Tuesday, April 8, 2014

Benny Mardones

Origin: Cleveland, Ohio (USA) raised in Savage, Maryland (USA)

Benny Mardones
Benny Mardones

st. - 1989 (with lyrics)


- Benny Mardones exploded onto the music scene in 1980 and was quickly nicknamed "The Voice," a title earned because of his incredible range, as well as his soulful and passionate performance of "Into The Night." The song became a radio classic across the country, topped the charts twice, and became one of the most frequently played tunes in radio history. It is estimated that the song has been played more than 4,500,000 times in the US alone.

Benny was born in Cleveland, Ohio and raised in Savage, Maryland. As a young boy, Benny saw Elvis Presley on the Ed Sullivan show, and made the decision to become a rock and roll singer.  As a teenager, Benny formed his first group, singing at local high schools and colleges in the Maryland area.
After a stint in the Navy during Vietnam, Benny moved to New York City where he met Joel Diamond, then President of CBS Publishing. At Joel's suggestion that Benny try his hand at songwriting, Alan Miles co-wrote the song "Too Heavy To Carry" with Benny. Two weeks later, Brenda Lee recorded the song and Benny the songwriter was born.

The first seven songs penned by Benny and Alan Miles were recorded by various artists and the duo gained a reputation as "the new hot songwriters" in town. On many occasions Benny and Alan recorded demo versions of their songs. Benny sang and Alan accompanied him on piano. After hearing one of the demos, Tommy Mottola, then working for Joel Diamond, suggested that Benny sing his own songs. Joel felt the same way, and set out to find Benny a record deal. Within a few months White Whale Records, best known for the band The Turtles, released Benny and Alan Miles' song "Stand and Be Counted." Concerned that 'Benny Mardones' was not a good stage name, the record was released under the name 'Troy.'

After some corporate shake-ups, Benny and Alan found themselves unemployed. Alan decided to move to California where he started a band called The Band with No Name and released a record on the legendary disco label Casablanca. Benny moved to Woodstock, New York with his friend DL Byron with whom he had started a band called Justice. After the breakup of Justice, DL Byron moved back to NYC. Eventually, DL signed a deal with Arista and wrote the song "Shadows of The Night" which became a number-one hit for Pat Benatar.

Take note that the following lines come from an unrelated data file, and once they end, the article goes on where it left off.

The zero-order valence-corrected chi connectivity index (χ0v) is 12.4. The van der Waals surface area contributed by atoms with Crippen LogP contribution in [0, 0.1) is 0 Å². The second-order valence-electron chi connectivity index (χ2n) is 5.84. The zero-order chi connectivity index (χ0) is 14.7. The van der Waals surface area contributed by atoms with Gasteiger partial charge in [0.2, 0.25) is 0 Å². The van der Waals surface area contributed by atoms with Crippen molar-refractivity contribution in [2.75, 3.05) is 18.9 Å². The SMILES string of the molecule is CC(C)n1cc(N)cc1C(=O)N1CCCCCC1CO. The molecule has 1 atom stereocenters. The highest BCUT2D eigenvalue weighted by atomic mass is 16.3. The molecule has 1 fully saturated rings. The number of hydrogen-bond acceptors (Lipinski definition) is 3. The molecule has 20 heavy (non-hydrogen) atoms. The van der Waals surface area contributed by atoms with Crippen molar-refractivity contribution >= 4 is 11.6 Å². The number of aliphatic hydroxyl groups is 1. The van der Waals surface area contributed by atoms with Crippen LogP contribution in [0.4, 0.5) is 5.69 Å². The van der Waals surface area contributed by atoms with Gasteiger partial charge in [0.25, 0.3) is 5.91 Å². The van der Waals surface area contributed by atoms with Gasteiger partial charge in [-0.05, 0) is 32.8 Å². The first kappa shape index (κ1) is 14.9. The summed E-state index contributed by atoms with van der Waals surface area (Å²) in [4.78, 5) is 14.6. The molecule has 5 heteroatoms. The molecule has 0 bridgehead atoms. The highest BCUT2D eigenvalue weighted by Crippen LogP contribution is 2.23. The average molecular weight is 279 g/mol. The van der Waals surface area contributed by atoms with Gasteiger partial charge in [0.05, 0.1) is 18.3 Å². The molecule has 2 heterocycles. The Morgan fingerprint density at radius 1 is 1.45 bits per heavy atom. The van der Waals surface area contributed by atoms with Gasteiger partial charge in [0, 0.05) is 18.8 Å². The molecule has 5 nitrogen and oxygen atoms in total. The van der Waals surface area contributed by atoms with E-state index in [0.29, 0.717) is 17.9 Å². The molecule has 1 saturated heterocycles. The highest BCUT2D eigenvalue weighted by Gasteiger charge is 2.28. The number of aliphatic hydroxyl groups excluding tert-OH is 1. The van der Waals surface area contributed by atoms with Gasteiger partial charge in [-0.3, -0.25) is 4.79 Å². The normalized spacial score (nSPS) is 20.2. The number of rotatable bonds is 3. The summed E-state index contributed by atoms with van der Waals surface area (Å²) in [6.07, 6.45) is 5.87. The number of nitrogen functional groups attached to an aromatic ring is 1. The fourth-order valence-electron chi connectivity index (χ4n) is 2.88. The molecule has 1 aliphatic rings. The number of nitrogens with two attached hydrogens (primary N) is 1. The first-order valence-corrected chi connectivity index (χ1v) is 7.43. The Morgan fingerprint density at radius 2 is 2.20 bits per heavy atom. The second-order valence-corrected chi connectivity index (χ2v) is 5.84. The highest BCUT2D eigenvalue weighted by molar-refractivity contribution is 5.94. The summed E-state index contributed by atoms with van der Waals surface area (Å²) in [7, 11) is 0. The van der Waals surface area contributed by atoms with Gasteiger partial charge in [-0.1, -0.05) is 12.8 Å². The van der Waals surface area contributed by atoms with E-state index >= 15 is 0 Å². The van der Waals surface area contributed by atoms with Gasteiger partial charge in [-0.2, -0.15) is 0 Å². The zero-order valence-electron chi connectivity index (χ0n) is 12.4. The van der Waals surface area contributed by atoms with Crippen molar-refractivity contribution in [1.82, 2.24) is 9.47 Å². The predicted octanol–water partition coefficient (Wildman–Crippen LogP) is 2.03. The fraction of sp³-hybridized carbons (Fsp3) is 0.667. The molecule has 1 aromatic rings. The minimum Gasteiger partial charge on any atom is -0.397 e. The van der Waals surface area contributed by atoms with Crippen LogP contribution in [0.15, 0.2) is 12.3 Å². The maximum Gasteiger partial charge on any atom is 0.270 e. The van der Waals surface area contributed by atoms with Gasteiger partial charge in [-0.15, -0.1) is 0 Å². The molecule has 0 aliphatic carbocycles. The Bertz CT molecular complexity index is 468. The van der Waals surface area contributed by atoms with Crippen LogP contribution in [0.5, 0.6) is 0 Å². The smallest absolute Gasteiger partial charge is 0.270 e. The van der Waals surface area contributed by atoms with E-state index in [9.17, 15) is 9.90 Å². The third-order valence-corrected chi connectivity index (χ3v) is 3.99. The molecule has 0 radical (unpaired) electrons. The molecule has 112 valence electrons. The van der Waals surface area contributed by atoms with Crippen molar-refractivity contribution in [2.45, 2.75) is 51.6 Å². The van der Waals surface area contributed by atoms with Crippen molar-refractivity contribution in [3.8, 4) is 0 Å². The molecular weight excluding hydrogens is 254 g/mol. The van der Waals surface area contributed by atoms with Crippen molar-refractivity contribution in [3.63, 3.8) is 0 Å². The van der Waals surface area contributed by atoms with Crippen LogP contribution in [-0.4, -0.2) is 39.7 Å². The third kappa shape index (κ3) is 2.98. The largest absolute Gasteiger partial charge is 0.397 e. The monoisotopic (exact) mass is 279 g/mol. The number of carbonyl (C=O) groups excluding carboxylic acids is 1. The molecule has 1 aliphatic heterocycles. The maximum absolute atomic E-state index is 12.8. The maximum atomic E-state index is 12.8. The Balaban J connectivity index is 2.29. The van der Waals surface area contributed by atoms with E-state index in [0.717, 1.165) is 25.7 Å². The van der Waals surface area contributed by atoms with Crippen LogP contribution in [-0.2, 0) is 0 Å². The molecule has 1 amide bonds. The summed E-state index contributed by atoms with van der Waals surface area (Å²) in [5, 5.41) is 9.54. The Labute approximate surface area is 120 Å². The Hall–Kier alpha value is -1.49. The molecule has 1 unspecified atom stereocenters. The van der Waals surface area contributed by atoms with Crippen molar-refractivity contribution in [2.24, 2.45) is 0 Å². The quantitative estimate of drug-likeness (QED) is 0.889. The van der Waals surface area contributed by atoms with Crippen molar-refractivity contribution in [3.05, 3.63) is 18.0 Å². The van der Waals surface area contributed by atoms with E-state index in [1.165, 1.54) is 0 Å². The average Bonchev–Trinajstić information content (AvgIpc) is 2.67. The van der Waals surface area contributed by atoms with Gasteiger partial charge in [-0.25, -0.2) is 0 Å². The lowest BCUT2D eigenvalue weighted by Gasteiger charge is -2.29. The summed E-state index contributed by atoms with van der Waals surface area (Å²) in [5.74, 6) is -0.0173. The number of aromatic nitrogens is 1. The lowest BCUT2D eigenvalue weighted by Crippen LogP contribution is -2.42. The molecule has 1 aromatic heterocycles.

In Woodstock, Benny met Richie Havens who was so impressed by Benny's talent that he invited Benny on the road as his opening act. During the tour, at a rally in NYC, Benny came to the attention of legendary promoter Ron Delsener. Soon after, Blue Oyster Cult canceled as the opening band for Dave Mason and Peter Frampton, and Benny was asked at the last minute to open the show at Madison Square Garden.

Benny's New York appearances brought him to the attention of Andrew Loog Oldham, who had produced the first seventeen Rolling Stones records, and Larry Utall, President of Private Stock Records (the original home of Blondie). Benny signed to Private Stock and the record "Thank God For Girls" was released in 1979.

Private Stock folded not long after the record's release. Benny's friend, Bill McGathy, (now one of Benny's closest friends and confidants as well as Michael Everetts godfather) had just taken over as the head of National Promotions at Polydor Records. Through Bill's efforts, Benny was eventually signed by Polydor. With his new writing partner Bobby Tepper, Benny put together a collection of songs that far surpassed his earlier work.

Together with producer and friend Barry Mraz (Styx, Ohio Players), Benny recorded the album "Never Run, Never Hide." The record included "Into The Night," which became a number one record on the CHR and AC charts. Despite his professional success, Benny's personal life was at an all time low. He found himself battling the demons of drug addiction, and discontinued all concert performances, recordings, and appearances. To the rest of the world, it seemed Benny Mardones had fallen off the face of the earth.

After numerous personnel changes at Polydor, Benny released his next album, "Too Much To Lose." Benny's drug problems, coupled with Polydor's financial problems were too much, and the album was a huge disappointment. Benny sunk even deeper into seclusion.